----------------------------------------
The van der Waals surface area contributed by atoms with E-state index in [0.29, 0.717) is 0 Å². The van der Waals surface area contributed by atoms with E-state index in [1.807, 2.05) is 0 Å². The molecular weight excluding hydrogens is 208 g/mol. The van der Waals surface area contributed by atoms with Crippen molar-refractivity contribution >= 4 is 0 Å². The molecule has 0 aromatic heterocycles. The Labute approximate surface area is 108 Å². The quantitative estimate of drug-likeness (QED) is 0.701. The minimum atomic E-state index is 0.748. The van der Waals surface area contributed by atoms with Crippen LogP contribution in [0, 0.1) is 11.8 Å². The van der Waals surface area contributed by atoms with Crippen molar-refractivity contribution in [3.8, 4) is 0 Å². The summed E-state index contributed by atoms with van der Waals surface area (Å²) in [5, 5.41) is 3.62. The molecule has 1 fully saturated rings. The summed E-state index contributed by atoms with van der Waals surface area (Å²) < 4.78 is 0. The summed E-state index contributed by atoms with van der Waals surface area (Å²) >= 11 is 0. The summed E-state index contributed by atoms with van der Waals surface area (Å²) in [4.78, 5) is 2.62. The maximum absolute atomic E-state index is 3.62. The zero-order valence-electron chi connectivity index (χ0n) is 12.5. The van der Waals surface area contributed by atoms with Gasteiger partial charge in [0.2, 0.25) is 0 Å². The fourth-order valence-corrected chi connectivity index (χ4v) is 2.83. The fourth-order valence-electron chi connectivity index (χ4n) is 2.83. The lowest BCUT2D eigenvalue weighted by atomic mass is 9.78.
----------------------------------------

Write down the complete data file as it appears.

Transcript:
The van der Waals surface area contributed by atoms with E-state index in [0.29, 0.717) is 0 Å². The van der Waals surface area contributed by atoms with E-state index in [1.807, 2.05) is 0 Å². The molecular weight excluding hydrogens is 208 g/mol. The van der Waals surface area contributed by atoms with Crippen molar-refractivity contribution >= 4 is 0 Å². The molecule has 0 aromatic heterocycles. The Labute approximate surface area is 108 Å². The quantitative estimate of drug-likeness (QED) is 0.701. The minimum atomic E-state index is 0.748. The van der Waals surface area contributed by atoms with Crippen LogP contribution in [0, 0.1) is 11.8 Å². The van der Waals surface area contributed by atoms with Crippen molar-refractivity contribution in [3.8, 4) is 0 Å². The summed E-state index contributed by atoms with van der Waals surface area (Å²) in [5, 5.41) is 3.62. The molecule has 1 fully saturated rings. The summed E-state index contributed by atoms with van der Waals surface area (Å²) < 4.78 is 0. The summed E-state index contributed by atoms with van der Waals surface area (Å²) >= 11 is 0. The summed E-state index contributed by atoms with van der Waals surface area (Å²) in [4.78, 5) is 2.62. The maximum absolute atomic E-state index is 3.62. The zero-order valence-electron chi connectivity index (χ0n) is 12.5. The van der Waals surface area contributed by atoms with Gasteiger partial charge in [0.2, 0.25) is 0 Å². The fourth-order valence-corrected chi connectivity index (χ4v) is 2.83. The fourth-order valence-electron chi connectivity index (χ4n) is 2.83. The lowest BCUT2D eigenvalue weighted by atomic mass is 9.78.